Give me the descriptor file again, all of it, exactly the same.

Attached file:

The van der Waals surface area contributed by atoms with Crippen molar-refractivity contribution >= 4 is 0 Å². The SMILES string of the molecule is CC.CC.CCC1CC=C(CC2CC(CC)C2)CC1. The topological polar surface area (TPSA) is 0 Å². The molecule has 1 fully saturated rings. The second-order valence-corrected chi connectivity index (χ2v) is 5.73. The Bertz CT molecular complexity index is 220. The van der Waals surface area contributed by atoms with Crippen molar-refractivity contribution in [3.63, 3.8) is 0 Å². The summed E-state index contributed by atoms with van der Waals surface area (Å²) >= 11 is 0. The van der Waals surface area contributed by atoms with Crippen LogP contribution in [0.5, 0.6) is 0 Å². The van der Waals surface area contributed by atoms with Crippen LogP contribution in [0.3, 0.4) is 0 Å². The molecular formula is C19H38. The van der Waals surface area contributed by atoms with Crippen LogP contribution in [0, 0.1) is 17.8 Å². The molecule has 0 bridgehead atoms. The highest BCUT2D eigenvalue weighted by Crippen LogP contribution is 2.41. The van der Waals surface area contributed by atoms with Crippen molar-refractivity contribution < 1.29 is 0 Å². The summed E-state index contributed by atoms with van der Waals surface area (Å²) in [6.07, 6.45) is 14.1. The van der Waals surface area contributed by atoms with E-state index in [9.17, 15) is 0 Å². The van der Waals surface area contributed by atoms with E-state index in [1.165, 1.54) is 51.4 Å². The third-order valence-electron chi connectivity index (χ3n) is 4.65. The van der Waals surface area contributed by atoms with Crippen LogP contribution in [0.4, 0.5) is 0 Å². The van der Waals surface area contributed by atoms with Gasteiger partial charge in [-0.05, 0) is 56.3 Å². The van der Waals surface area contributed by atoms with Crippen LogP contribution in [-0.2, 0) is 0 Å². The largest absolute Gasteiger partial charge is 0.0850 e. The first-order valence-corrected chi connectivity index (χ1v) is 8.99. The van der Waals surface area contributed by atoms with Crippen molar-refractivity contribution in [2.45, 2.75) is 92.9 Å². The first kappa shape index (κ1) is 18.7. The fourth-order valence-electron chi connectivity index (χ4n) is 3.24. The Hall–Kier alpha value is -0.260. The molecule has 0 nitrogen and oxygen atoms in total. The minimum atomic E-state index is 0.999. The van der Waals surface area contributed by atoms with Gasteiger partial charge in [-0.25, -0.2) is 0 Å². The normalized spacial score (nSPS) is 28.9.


The van der Waals surface area contributed by atoms with Crippen molar-refractivity contribution >= 4 is 0 Å². The SMILES string of the molecule is CC.CC.CCC1CC=C(CC2CC(CC)C2)CC1. The topological polar surface area (TPSA) is 0 Å². The molecule has 1 fully saturated rings. The second-order valence-corrected chi connectivity index (χ2v) is 5.73. The Bertz CT molecular complexity index is 220. The van der Waals surface area contributed by atoms with Crippen molar-refractivity contribution in [3.63, 3.8) is 0 Å². The summed E-state index contributed by atoms with van der Waals surface area (Å²) >= 11 is 0. The van der Waals surface area contributed by atoms with Crippen LogP contribution in [0.5, 0.6) is 0 Å². The van der Waals surface area contributed by atoms with Crippen LogP contribution in [0.3, 0.4) is 0 Å². The molecular formula is C19H38. The van der Waals surface area contributed by atoms with Crippen LogP contribution in [0, 0.1) is 17.8 Å². The molecule has 0 bridgehead atoms. The highest BCUT2D eigenvalue weighted by Crippen LogP contribution is 2.41. The van der Waals surface area contributed by atoms with Crippen molar-refractivity contribution < 1.29 is 0 Å². The summed E-state index contributed by atoms with van der Waals surface area (Å²) in [6.07, 6.45) is 14.1. The van der Waals surface area contributed by atoms with E-state index in [9.17, 15) is 0 Å². The van der Waals surface area contributed by atoms with E-state index in [1.165, 1.54) is 51.4 Å². The third-order valence-electron chi connectivity index (χ3n) is 4.65. The van der Waals surface area contributed by atoms with Crippen LogP contribution in [0.4, 0.5) is 0 Å². The van der Waals surface area contributed by atoms with Gasteiger partial charge in [-0.05, 0) is 56.3 Å². The van der Waals surface area contributed by atoms with Crippen LogP contribution in [-0.2, 0) is 0 Å². The largest absolute Gasteiger partial charge is 0.0850 e. The first-order valence-corrected chi connectivity index (χ1v) is 8.99. The van der Waals surface area contributed by atoms with Crippen molar-refractivity contribution in [2.45, 2.75) is 92.9 Å². The first kappa shape index (κ1) is 18.7. The fourth-order valence-electron chi connectivity index (χ4n) is 3.24. The Hall–Kier alpha value is -0.260. The molecule has 0 nitrogen and oxygen atoms in total. The minimum atomic E-state index is 0.999. The van der Waals surface area contributed by atoms with Gasteiger partial charge in [-0.25, -0.2) is 0 Å². The normalized spacial score (nSPS) is 28.9.